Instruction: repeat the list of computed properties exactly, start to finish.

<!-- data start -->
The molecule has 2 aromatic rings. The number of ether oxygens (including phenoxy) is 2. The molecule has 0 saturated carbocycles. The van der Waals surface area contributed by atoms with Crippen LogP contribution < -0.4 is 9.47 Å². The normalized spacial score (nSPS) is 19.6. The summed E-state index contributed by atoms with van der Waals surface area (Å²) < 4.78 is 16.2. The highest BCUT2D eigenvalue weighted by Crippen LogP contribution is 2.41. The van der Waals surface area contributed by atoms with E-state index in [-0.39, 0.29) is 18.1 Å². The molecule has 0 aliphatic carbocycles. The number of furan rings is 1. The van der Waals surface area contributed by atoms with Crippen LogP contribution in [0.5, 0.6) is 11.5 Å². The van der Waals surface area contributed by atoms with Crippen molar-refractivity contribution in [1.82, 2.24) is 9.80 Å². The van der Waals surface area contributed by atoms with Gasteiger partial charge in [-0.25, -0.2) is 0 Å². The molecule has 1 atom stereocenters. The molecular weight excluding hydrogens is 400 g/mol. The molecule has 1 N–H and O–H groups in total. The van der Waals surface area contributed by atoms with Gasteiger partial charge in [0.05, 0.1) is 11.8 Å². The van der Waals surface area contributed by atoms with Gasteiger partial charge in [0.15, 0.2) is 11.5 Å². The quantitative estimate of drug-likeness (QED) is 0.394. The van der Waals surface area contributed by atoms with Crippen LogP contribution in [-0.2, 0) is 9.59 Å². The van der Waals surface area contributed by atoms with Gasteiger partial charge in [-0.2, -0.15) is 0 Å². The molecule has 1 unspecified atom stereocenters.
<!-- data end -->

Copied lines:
The molecule has 2 aromatic rings. The number of ether oxygens (including phenoxy) is 2. The molecule has 0 saturated carbocycles. The van der Waals surface area contributed by atoms with Crippen LogP contribution < -0.4 is 9.47 Å². The normalized spacial score (nSPS) is 19.6. The summed E-state index contributed by atoms with van der Waals surface area (Å²) < 4.78 is 16.2. The highest BCUT2D eigenvalue weighted by Crippen LogP contribution is 2.41. The van der Waals surface area contributed by atoms with E-state index in [-0.39, 0.29) is 18.1 Å². The molecule has 0 aliphatic carbocycles. The number of furan rings is 1. The van der Waals surface area contributed by atoms with Crippen LogP contribution in [0.5, 0.6) is 11.5 Å². The van der Waals surface area contributed by atoms with Crippen molar-refractivity contribution in [1.82, 2.24) is 9.80 Å². The van der Waals surface area contributed by atoms with Gasteiger partial charge in [-0.25, -0.2) is 0 Å². The molecule has 1 atom stereocenters. The molecular weight excluding hydrogens is 400 g/mol. The molecule has 1 N–H and O–H groups in total. The van der Waals surface area contributed by atoms with Gasteiger partial charge in [0.05, 0.1) is 11.8 Å². The van der Waals surface area contributed by atoms with Gasteiger partial charge in [0.15, 0.2) is 11.5 Å². The quantitative estimate of drug-likeness (QED) is 0.394. The van der Waals surface area contributed by atoms with Crippen LogP contribution in [-0.2, 0) is 9.59 Å². The van der Waals surface area contributed by atoms with Gasteiger partial charge in [-0.2, -0.15) is 0 Å². The molecule has 1 unspecified atom stereocenters.